Director – Mario Bava
Cast – Claudine Auger, Luigi Pistilli, Claudio Camaso, Anna Maria Rosati, Chris Avram, Leopoldo Trieste, Laura Betti, Brigitte Skay, Isa Miranda
Release Year – 1971
Reviewed by John of the Dead
Famed yet under-appreciated Italian maestro director Mario Bava’s A Bay of Blood, renamed Twitch of the Death Nerve, is often referred to as the film that started the slasher sub-genre, giving it the high cult-status it deserves. Years before its time, this film delivers heavily on the gore and shock-value, and contains many of the elements that would later be used to define the slasher sub-genre into one of horror’s greatest attributes.
A Bay of Blood centers on the murderous troubles caused by a wealthy inheritance. When a husband kills his wife and manipulates her death to be ruled a suicide, his anticipation of her wealth is short-lived when he himself is brutally murdered for the money and the family’s lake, which holds the potential to bring in millions of dollars in commercial development. When a group of teens visit’s the lake for a weekend of fun and other sleazy activities, the killer finds them to be potential witnesses to the crimes just commited, and as the list of heirs to the inheritance are murdered off, the death toll rises heavily in this gore-soaked iconic film.
Before Halloween, before Friday the 13th, there was A Bay of Blood, which unlike Psycho actually focused on the slasher element. Numerous comparisons can be made between A Bay of Blood and 1980’s Friday the 13th, which includes the fact that both films take place around a lake, as well as the fact that one of the kills in this film is sued scene-for-scene in Friday the 13th Part 2. Yup, you read correctly. While this flick is not as campy as Friday the 13th or as creepy as Halloween, it set the stage for the slasher carnage that would soon follow, and as you can tell…rip-off from the film as well.
Mario Bava’s direction is fantastic, with great sets, good visuals, and amazing camerawork which he was forced to do himself due to the film’s low budget not allowing them to employ a cinematographer. For a film with a shoe-string budget to come out this good and evolutionary it has to come with amazing direction, and Bava, as usual, gets the job done. The main selling point in this film is its kills and kill sequences, which for their time are incredibly satisfying and still satisfying to me in this day and age. Bava’s execution of these scenes was to shock, and shock he did thanks to the large amounts of gore and the nature in which the kills were delivered. His pacing is good, and while the film does come with a few slow sequences, all is made well by the feast he prepares for us gorehounds to enjoy.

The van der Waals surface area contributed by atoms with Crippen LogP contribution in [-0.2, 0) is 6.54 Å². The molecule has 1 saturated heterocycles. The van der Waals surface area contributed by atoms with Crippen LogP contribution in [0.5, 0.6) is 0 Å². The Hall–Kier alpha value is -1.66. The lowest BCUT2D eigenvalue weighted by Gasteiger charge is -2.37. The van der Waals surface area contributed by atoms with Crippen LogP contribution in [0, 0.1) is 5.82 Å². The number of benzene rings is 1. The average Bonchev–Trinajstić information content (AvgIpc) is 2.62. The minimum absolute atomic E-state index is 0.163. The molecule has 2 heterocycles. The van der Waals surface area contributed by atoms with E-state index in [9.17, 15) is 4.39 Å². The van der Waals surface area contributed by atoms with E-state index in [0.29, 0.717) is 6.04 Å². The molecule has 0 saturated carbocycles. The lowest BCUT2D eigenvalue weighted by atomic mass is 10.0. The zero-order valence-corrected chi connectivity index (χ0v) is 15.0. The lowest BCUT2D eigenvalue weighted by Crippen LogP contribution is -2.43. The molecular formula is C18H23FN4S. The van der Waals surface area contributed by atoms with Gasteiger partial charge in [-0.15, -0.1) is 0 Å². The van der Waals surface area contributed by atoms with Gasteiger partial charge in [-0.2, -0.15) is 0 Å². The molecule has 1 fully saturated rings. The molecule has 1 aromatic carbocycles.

The story of the film is great, but in all honesty I feel that it does drift away from the “slasher” label that this film has been given. While we get some great kills and a nice template for how a slasher does his/her work, the storyline does tend to change the film from its slasher feel to a film about greed and the horror that can be had from it. Basically, the first half of the film plays off like your normal slasher flick, but the second half kicks into a new element that focuses more on the greed behind what is going on. Because of this, we do not have some psycho killer hacking up people for vengeance or other reasons only known to him/her, but a killer who is just trying to cover their tracks, hardened by their thirst for the money at stake.
Despite this not being a devout slasher effort, the story comes with quite a few twists and turns and delivers both to those seeking a slasher experience and those looking to see a film showing the depravity and disregarding for human life at the hands of a desire for power and money. We are left guessing until the very end as to who the killer is, and to make matters even cooler…we are given a shocking climax that is never seen coming and delivers heavily on what Bava aimed to deliver…shock.
Overall, this is a fantastic and revolutionary horror film that opened the door to the numerous slasher films that adorned the late 70s and 80s. Numerous gory kills adorn the screen, and Bava’s direction sells every element of the film to the viewer with lots of shock value and a climax you never see coming.